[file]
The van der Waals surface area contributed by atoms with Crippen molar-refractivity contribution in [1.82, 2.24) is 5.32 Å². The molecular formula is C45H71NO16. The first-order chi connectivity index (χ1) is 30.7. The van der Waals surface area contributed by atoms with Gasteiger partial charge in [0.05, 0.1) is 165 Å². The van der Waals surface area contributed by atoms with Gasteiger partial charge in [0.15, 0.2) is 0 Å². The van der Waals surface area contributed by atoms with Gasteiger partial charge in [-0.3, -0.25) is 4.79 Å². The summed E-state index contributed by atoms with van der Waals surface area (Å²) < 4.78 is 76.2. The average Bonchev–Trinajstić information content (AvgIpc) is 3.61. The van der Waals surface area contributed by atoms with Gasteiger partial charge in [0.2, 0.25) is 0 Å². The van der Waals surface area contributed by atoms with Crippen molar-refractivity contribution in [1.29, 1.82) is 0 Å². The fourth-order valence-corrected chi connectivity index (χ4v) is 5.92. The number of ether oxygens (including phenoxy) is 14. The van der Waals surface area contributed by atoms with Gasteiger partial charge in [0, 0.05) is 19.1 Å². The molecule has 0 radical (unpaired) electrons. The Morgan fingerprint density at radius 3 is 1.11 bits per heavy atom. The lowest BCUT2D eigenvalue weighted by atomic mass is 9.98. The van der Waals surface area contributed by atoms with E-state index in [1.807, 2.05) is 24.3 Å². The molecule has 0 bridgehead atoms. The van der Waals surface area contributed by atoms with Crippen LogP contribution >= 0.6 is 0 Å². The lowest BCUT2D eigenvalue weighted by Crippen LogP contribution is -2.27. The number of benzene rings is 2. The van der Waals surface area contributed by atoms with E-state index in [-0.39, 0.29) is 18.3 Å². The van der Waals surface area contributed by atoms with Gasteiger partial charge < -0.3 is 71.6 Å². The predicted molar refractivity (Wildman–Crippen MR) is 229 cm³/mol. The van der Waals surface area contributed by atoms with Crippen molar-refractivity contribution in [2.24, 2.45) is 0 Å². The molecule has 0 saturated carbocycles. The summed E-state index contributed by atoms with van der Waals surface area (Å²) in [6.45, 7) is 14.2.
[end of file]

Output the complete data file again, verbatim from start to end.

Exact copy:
The van der Waals surface area contributed by atoms with Crippen molar-refractivity contribution in [1.82, 2.24) is 5.32 Å². The molecular formula is C45H71NO16. The first-order chi connectivity index (χ1) is 30.7. The van der Waals surface area contributed by atoms with Gasteiger partial charge in [0.05, 0.1) is 165 Å². The van der Waals surface area contributed by atoms with Gasteiger partial charge in [0.15, 0.2) is 0 Å². The van der Waals surface area contributed by atoms with Gasteiger partial charge in [-0.3, -0.25) is 4.79 Å². The summed E-state index contributed by atoms with van der Waals surface area (Å²) < 4.78 is 76.2. The average Bonchev–Trinajstić information content (AvgIpc) is 3.61. The van der Waals surface area contributed by atoms with Gasteiger partial charge in [0.2, 0.25) is 0 Å². The van der Waals surface area contributed by atoms with Crippen molar-refractivity contribution in [1.29, 1.82) is 0 Å². The fourth-order valence-corrected chi connectivity index (χ4v) is 5.92. The number of ether oxygens (including phenoxy) is 14. The van der Waals surface area contributed by atoms with Gasteiger partial charge in [0, 0.05) is 19.1 Å². The molecule has 0 radical (unpaired) electrons. The Morgan fingerprint density at radius 3 is 1.11 bits per heavy atom. The lowest BCUT2D eigenvalue weighted by atomic mass is 9.98. The van der Waals surface area contributed by atoms with E-state index in [1.807, 2.05) is 24.3 Å². The molecule has 0 bridgehead atoms. The van der Waals surface area contributed by atoms with Crippen LogP contribution >= 0.6 is 0 Å². The lowest BCUT2D eigenvalue weighted by Crippen LogP contribution is -2.27. The number of benzene rings is 2. The van der Waals surface area contributed by atoms with E-state index in [-0.39, 0.29) is 18.3 Å². The van der Waals surface area contributed by atoms with Gasteiger partial charge < -0.3 is 71.6 Å². The predicted molar refractivity (Wildman–Crippen MR) is 229 cm³/mol. The van der Waals surface area contributed by atoms with Crippen molar-refractivity contribution in [2.24, 2.45) is 0 Å². The molecule has 0 saturated carbocycles. The summed E-state index contributed by atoms with van der Waals surface area (Å²) in [6.45, 7) is 14.2.